+SPOTLIGHT | Jessica Lynn Martin

Jessica Lynn Martin

Jessica Lynn Martin

Jessica Lynn Martin

What are your tribe(s): Cayuga Nation, Haudenosaunee Confederacy
Whats your age: 27
Ndn Name: Gahnegiyohsta "Making the water pure"
White Name: Jess Martin

What are the first 3 words that come to mind when you hear the word healing?

Bio/ backstory, tell us what you DO and a bit about how you came to do it.
I play softball - I played Division I softball at Syracuse University, I came to be there because I envisioned myself there when I was 10 years old. I come from a family of ball players. I give a lot of credit to my Kno:ha (mother) for teaching me about how to work hard for what I wanted, even if that meant pitching against a wall outside by myself everyday.

After I completed my education/history degree at SU, I went into a Cayuga immersion program in my home community Six Nations. The goal was to become more proficient in
speaking our language in order to teach it. 

After that I decided to pursue a M.A in Indigenous studies from Carleton University. Then I came across an opportunity that would allow me to play softball internationally
in Germany. This was the hardest decision for me to make, but I went. I played and coached for 2 months then returned home.

The short version - my degrees provided a lot of learning opportunities, resources, and networking with new people. However, the most influential times in my life were
when I was able to give back through the game and learn my culture/language in my community.

At the beginning of this year I wrote down goals that I thought were slightly outlandish, because mainstream society attempts to funnel us into education then a career
in an established workplace. I realized I wanted to do something different - I wanted to create my own business of running softball camps for Indigenous communities. That's skill development is one part of it, I have so many unique and fresh ideas that will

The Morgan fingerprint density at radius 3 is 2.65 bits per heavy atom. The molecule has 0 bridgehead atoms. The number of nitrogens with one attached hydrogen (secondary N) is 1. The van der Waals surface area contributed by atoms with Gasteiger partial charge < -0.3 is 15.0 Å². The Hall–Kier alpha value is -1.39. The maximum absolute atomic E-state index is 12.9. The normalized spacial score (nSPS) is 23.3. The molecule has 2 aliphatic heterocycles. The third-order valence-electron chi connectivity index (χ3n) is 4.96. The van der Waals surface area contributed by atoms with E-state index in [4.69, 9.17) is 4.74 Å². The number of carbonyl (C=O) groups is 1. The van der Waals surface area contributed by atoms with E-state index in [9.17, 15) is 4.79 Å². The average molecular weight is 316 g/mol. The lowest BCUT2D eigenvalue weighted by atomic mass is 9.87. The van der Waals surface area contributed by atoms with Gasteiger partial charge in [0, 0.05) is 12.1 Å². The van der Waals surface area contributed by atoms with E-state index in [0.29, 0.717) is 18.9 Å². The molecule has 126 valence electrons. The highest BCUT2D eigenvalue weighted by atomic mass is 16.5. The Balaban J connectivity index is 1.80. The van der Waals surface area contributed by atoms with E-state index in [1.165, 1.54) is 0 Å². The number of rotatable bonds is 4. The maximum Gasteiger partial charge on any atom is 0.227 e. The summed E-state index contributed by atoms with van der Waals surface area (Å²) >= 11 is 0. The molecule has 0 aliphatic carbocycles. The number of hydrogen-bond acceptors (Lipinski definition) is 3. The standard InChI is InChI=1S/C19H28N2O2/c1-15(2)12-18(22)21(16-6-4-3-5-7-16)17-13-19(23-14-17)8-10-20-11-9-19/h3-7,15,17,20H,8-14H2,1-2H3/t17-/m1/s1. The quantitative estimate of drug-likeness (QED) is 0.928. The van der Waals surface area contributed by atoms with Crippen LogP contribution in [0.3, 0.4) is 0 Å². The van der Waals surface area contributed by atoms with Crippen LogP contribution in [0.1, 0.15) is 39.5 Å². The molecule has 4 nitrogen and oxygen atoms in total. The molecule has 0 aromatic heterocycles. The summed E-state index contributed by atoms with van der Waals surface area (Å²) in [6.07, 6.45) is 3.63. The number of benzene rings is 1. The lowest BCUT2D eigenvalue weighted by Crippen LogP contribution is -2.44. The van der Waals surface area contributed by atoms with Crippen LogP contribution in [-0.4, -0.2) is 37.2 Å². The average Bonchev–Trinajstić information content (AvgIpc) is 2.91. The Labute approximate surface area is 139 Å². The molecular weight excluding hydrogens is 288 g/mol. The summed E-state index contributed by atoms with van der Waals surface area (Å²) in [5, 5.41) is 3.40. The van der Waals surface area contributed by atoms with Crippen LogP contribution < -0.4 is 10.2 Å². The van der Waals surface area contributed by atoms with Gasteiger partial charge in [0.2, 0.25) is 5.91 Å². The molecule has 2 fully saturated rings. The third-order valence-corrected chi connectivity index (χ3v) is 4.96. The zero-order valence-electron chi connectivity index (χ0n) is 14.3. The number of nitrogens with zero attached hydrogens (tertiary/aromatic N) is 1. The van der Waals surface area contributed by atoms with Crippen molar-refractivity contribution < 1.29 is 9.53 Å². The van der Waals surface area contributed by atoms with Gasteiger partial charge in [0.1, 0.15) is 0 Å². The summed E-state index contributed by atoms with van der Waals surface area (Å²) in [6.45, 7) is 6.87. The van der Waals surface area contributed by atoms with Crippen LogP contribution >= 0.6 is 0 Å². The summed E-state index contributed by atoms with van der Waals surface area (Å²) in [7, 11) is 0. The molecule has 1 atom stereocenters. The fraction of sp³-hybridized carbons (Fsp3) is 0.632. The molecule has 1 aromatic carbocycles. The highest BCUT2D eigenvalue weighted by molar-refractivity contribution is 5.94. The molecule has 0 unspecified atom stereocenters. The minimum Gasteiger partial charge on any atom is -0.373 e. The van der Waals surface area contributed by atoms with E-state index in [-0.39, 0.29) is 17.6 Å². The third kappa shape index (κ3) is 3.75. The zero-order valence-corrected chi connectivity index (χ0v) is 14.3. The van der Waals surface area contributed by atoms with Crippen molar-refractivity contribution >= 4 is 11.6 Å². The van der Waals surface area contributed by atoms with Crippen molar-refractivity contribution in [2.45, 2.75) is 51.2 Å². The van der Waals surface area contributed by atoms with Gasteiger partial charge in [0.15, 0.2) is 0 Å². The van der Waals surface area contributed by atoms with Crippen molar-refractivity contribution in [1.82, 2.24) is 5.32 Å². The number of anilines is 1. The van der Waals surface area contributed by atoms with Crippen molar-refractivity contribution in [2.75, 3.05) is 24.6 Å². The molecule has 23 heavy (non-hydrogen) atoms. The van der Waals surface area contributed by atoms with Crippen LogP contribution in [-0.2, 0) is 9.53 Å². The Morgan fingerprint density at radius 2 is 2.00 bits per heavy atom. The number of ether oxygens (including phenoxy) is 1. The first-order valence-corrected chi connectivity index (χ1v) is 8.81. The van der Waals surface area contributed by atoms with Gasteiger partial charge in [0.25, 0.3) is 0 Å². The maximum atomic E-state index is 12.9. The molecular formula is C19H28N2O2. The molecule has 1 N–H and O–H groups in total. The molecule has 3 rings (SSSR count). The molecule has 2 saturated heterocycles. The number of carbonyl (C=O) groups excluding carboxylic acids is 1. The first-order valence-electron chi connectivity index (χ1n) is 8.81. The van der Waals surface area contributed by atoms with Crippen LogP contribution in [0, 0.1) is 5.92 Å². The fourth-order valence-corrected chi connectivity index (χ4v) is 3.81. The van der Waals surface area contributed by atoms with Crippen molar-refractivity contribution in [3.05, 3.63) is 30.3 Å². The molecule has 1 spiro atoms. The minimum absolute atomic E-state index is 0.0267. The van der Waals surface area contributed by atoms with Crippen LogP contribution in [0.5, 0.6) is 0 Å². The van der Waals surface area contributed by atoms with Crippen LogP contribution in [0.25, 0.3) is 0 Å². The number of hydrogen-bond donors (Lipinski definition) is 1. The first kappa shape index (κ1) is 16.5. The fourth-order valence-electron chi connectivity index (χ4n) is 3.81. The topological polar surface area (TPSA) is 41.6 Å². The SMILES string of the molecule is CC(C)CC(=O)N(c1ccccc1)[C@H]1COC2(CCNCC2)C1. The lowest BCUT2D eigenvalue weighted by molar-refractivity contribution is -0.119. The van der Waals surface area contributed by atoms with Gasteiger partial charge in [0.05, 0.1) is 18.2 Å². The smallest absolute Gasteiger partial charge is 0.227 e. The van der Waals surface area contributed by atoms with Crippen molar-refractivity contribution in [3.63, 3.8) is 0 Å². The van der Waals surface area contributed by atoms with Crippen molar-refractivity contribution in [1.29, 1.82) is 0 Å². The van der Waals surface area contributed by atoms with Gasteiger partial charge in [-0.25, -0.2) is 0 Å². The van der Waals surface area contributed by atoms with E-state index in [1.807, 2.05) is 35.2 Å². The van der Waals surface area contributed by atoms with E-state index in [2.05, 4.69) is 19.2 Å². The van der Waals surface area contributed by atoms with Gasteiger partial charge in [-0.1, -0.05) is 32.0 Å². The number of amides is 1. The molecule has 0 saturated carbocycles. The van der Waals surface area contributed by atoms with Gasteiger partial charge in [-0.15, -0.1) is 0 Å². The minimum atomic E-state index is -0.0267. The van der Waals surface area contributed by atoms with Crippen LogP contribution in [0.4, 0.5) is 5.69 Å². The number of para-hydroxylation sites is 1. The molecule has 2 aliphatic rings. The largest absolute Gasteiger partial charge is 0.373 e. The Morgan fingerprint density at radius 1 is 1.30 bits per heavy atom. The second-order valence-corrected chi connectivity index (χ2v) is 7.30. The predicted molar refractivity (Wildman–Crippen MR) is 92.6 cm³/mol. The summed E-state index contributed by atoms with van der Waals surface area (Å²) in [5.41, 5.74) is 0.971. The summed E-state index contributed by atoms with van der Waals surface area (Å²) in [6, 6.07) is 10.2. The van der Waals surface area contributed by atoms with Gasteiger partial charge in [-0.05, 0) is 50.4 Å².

help our communities heal starting with the young people. I want to transmit our culture through sports.
Currently: working with the midwives collective in Akwesasne Mohawk community (definitely out of my comfort zone) but I'm helping to provide holistic ways of healing and
growing for families.

How do you heal?
I heal by remembering our stories and making them alive through learning and retelling. Embodying these stories through practice has helped calm the stress of everyday life and also the hectic society that we are inevitably apart of. I always try to share what I know with others, because maybe it will help them heal in some way. 

What is your calling rn?
Coaching and playing softball - it's been a wild ride so far, traveling around the world to play, and teaching
ball in all different communities. Sharing my culture and learning from others throughout this process has been very healing all around. My fire burns bright when I do these things.
Do your ancestors affect what you do, how you live? If so, how? Like in what way?
Everyday. They affect how I conduct myself and help to guide me on this path to be able to steer towards our ways and away from distractions like alcohol. Our ways have always been alive in our bodies, in our blood memory, and in the land around us. That's the exciting part about life is learning them. We live in a time now where it's more urgent than ever for us to learn and share with others. I believe that in every teaching and practice is a lesson about healing.

Who are your Mentors/ role models?
My Kno:ha (mother) - for learning our language and working at an elementary school providing support for the immersion program
and the kids/teachers there. 

Gaekjihsoh (Our elders in our communities) - they exhibit so much gentleness and patience when working with us to keep our ceremonies and language going.

Gaeksasho:oh (young kids) - they are coming up stronger and stronger in our ways and being proud of who they are. It makes me super happy to work with them.

What inspires/ drives you to keep going?
Our ways are so beautiful and I always have this deep desire to learn everyday.
The fact that our ways are stronger than any trauma or outside entities that try to succumb us.
Witnessing how energy works and how BIG of an impact one person can make

If you could relay a mantra, message, wisdom, ism, food for thought to Indigenous 20 somethings from the
US and abroad what would you say?
Be mindful of all the people you can impact throughout the day.